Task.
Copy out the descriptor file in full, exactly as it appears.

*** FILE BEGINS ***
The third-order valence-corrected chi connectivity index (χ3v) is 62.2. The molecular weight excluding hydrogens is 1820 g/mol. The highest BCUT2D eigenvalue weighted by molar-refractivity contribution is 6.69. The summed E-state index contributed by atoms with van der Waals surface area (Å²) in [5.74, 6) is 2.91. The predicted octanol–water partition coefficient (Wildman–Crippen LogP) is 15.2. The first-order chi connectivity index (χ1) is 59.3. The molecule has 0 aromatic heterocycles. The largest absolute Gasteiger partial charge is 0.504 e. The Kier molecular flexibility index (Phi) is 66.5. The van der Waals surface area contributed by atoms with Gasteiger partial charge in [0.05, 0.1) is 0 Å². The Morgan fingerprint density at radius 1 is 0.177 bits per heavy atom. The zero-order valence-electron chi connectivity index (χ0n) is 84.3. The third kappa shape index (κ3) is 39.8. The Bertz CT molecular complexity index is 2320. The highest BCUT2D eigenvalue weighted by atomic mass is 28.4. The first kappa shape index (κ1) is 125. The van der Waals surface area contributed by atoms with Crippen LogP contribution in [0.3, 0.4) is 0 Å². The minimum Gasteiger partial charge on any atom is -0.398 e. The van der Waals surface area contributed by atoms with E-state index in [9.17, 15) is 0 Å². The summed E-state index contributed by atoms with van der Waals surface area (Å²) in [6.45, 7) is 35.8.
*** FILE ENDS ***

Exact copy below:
The third-order valence-corrected chi connectivity index (χ3v) is 62.2. The molecular weight excluding hydrogens is 1820 g/mol. The highest BCUT2D eigenvalue weighted by molar-refractivity contribution is 6.69. The summed E-state index contributed by atoms with van der Waals surface area (Å²) in [5.74, 6) is 2.91. The predicted octanol–water partition coefficient (Wildman–Crippen LogP) is 15.2. The first-order chi connectivity index (χ1) is 59.3. The molecule has 0 aromatic heterocycles. The largest absolute Gasteiger partial charge is 0.504 e. The Kier molecular flexibility index (Phi) is 66.5. The van der Waals surface area contributed by atoms with Gasteiger partial charge in [0.05, 0.1) is 0 Å². The Morgan fingerprint density at radius 1 is 0.177 bits per heavy atom. The zero-order valence-electron chi connectivity index (χ0n) is 84.3. The third kappa shape index (κ3) is 39.8. The Bertz CT molecular complexity index is 2320. The highest BCUT2D eigenvalue weighted by atomic mass is 28.4. The first kappa shape index (κ1) is 125. The van der Waals surface area contributed by atoms with Crippen LogP contribution in [0.3, 0.4) is 0 Å². The minimum Gasteiger partial charge on any atom is -0.398 e. The van der Waals surface area contributed by atoms with E-state index in [9.17, 15) is 0 Å². The summed E-state index contributed by atoms with van der Waals surface area (Å²) in [6.45, 7) is 35.8.